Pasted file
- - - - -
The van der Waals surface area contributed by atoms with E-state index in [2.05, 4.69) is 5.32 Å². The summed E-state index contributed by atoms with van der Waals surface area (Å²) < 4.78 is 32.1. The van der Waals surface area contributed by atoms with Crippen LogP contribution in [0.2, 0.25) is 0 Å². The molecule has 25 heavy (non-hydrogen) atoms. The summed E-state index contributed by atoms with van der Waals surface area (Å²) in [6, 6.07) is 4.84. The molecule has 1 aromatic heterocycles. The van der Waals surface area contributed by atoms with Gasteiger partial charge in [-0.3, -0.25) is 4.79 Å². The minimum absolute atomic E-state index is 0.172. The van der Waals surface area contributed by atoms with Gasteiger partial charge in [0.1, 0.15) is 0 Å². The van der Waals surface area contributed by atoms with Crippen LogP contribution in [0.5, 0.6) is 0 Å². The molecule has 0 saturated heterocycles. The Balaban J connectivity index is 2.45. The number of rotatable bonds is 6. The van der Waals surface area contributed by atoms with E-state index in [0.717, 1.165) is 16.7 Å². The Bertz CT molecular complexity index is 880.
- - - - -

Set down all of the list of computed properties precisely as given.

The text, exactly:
The van der Waals surface area contributed by atoms with E-state index in [2.05, 4.69) is 5.32 Å². The summed E-state index contributed by atoms with van der Waals surface area (Å²) < 4.78 is 32.1. The van der Waals surface area contributed by atoms with Crippen LogP contribution in [0.2, 0.25) is 0 Å². The molecule has 25 heavy (non-hydrogen) atoms. The summed E-state index contributed by atoms with van der Waals surface area (Å²) in [6, 6.07) is 4.84. The molecule has 1 aromatic heterocycles. The van der Waals surface area contributed by atoms with Gasteiger partial charge in [-0.3, -0.25) is 4.79 Å². The minimum absolute atomic E-state index is 0.172. The van der Waals surface area contributed by atoms with Gasteiger partial charge in [0.1, 0.15) is 0 Å². The van der Waals surface area contributed by atoms with Crippen LogP contribution in [0.5, 0.6) is 0 Å². The molecule has 0 saturated heterocycles. The Balaban J connectivity index is 2.45. The number of rotatable bonds is 6. The van der Waals surface area contributed by atoms with E-state index in [0.717, 1.165) is 16.7 Å². The Bertz CT molecular complexity index is 880.